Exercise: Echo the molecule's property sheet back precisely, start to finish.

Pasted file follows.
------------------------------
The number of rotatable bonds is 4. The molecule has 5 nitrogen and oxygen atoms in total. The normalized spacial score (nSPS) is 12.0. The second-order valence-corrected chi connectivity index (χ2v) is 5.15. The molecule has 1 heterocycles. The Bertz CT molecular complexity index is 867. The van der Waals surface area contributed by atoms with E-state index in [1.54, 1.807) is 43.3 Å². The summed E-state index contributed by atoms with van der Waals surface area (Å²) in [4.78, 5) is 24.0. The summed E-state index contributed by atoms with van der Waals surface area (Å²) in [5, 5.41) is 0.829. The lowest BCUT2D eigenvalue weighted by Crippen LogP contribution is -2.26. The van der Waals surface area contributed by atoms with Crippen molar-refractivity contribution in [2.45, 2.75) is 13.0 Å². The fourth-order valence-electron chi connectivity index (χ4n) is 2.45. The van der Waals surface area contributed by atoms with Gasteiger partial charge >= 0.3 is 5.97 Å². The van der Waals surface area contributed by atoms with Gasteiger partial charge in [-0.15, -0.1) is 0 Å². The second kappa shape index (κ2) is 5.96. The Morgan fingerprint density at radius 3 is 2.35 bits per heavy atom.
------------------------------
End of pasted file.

The number of rotatable bonds is 4. The molecule has 5 nitrogen and oxygen atoms in total. The normalized spacial score (nSPS) is 12.0. The second-order valence-corrected chi connectivity index (χ2v) is 5.15. The molecule has 1 heterocycles. The Bertz CT molecular complexity index is 867. The van der Waals surface area contributed by atoms with E-state index in [1.54, 1.807) is 43.3 Å². The summed E-state index contributed by atoms with van der Waals surface area (Å²) in [4.78, 5) is 24.0. The summed E-state index contributed by atoms with van der Waals surface area (Å²) in [5, 5.41) is 0.829. The lowest BCUT2D eigenvalue weighted by Crippen LogP contribution is -2.26. The van der Waals surface area contributed by atoms with Crippen molar-refractivity contribution in [2.45, 2.75) is 13.0 Å². The fourth-order valence-electron chi connectivity index (χ4n) is 2.45. The van der Waals surface area contributed by atoms with Gasteiger partial charge >= 0.3 is 5.97 Å². The van der Waals surface area contributed by atoms with Gasteiger partial charge in [-0.15, -0.1) is 0 Å². The second kappa shape index (κ2) is 5.96. The Morgan fingerprint density at radius 3 is 2.35 bits per heavy atom.